- DA’s official recommendations are intended to guide non-expert overseas voters and our own volunteers on the ground who help them. Our goal is to turn out voters who might otherwise be hindered by the obstacles to voting from abroad. In pursuing this goal, it is rarely helpful to draw fine distinctions among the steps that are combined in the FPCA application. We are fortunate that the FPCA provides a simplified process that we can rely on, no matter the individual voter’s situation — and that there is ample talent within DA to provide a backstop of detailed information when necessary. (Not that these things are a matter of good luck; we stand on the shoulders of great DA leaders who contributed to the framework for the FPCA and developed that talent within DA.)

- DA’s recommendations do not imply that completing the FPCA is required in all cases or for all voters. Nevertheless, there are no known cases where submitting an accurate FPCA actually hindered someone’s ability to vote. In other words, submitting an FPCA does no harm to voters.

Moving to the details:

1. If an American living abroad says, “Please help me receive and cast a ballot for the election this year,” it is ALWAYS a good answer to say, “Use to fill out and print an FPCA, along with instructions on how to deliver it to the proper election official.”

I’m not talking about whether this is the comprehensive answer for a particular voter. The value here is that I am confident that is that this is a good answer.* The VFA system is designed to avoid the situation where a DA Voter Registration Table/Booth/Meeting would need to have 51 experts on the subtleties of state (and DC) law and their interactions with Federal statutes and case law.

Many states have parallel absentee voter systems that work very well. Few states have absentee voter systems that are clear and easy to use for an American residing abroad, but that number is increasing for a variety of reasons. Several members of the International Executive Committee are paying close attention to the long-term implications of this trend. For example, one open question is whether using a state's system to register or request a ballot has different implications for tax residency. Regardless, there is no question that for 2016, will continue to be the best tool overall for those of us who help fellow Americans to receive their ballots.

We should get in the habit of saying “assist” and “help” a lot. We help voters request their ballots and/or register to vote, but they do the work. This isn’t just a matter of terminology — we should not take possession of completed FPCA forms as a general rule, and we should NEVER take possession of ballots. Many states have regulations that go as far as making it a felony for a civilian to interrupt the chain from voter to postal service (or electronic medium or Embassy personnel) to the election official.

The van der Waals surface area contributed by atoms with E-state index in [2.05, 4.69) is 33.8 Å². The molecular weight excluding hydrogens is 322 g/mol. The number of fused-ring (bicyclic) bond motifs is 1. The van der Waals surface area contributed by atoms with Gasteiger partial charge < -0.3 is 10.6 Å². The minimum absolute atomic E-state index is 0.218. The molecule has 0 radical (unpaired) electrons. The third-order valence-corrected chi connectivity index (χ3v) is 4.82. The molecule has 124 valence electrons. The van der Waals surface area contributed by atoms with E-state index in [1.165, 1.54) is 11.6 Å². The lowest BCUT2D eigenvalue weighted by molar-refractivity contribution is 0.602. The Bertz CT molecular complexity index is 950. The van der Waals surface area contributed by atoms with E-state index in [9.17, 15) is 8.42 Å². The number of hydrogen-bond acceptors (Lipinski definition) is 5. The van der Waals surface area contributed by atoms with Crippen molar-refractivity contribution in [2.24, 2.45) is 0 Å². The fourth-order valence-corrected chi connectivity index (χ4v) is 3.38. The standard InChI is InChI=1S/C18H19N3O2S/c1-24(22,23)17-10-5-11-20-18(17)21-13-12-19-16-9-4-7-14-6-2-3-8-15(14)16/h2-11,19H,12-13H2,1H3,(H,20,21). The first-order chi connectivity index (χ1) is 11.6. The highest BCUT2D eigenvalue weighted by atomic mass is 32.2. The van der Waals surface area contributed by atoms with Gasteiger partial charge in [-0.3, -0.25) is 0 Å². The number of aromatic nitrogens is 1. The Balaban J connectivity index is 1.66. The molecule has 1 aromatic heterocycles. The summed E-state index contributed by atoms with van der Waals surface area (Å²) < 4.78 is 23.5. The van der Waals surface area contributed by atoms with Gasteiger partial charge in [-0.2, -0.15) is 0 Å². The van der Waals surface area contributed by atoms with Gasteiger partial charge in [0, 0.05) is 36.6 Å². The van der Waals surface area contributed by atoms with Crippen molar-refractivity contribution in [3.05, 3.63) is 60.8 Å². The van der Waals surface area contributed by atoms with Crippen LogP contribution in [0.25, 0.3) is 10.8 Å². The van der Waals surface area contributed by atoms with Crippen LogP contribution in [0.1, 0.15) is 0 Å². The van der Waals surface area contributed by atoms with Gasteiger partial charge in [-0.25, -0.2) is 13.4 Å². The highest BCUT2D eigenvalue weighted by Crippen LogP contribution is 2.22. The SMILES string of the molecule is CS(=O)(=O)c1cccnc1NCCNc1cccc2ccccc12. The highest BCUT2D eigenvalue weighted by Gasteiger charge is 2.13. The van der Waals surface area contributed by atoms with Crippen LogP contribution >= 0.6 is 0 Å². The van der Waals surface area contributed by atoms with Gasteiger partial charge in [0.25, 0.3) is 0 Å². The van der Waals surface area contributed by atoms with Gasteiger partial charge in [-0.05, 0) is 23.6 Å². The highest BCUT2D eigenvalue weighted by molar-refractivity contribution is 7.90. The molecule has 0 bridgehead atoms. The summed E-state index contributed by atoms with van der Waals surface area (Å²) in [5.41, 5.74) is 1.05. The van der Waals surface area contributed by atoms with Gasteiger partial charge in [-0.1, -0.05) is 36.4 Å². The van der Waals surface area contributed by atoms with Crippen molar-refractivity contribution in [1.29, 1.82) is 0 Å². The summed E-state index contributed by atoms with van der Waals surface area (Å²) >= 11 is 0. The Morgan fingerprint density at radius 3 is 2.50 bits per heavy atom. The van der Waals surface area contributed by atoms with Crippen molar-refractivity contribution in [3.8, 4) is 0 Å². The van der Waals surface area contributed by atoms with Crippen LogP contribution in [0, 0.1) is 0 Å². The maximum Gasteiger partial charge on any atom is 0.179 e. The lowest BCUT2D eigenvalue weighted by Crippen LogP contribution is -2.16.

2. Every state has different internal practices and rules for distributing, submitting, and counting ballots. Some practices even vary from county to county within states.

The closest thing we have to an encyclopedia of state practices is FVAP’s Voter Assistance Guide and it focuses on the FPCA, rather than each state’s unique alternative processes. Is there a need for anything more? For the mission of helping voters receive and vote ballots for Federal offices, the answer is NO.

State practices are a key concern for Democrats Abroad as an organization and we have experts working in several areas. DA leaders advocate for new Federal legislation to simplify the process further and ensure that overseas ballots count; look at recent DPCA resolutions. DA global committees pressure states to conform with present Federal regulations and the simple demands of justice, e.g. legal action in Kansas and further research into which states “throw out” UOCAVA voters' registration information and how frequently. DA global committees also continue to work out the details of down-ballot voting (i.e. non-Federal offices) and participate in voter-protection actions with state parties and state authorities.

DA’s legal minds are concerned about how overseas ballots would be counted or challenged in a recount, and there is precedent for throwing out absentee ballots that missed some absurdly minor step in the registration process. There are all kinds of oddities in the details of state election laws. Some state laws call for absentee ballots not specifically requested from an election official to be considered provisional or open to challenge — and it’s awfully hard to respond to such a challenge when one lives abroad. While Colorado may maintain a “permanent UOCAVA list” for the convenience of all concerned, having one’s name on a legally meaningless list is a far weaker defense than filing a current FPCA, particularly against legal tactics that often brush aside common sense.** That’s the conclusion that we reached for Colorado in 2014, when we anticipated a recount in either of the close House or Senate races.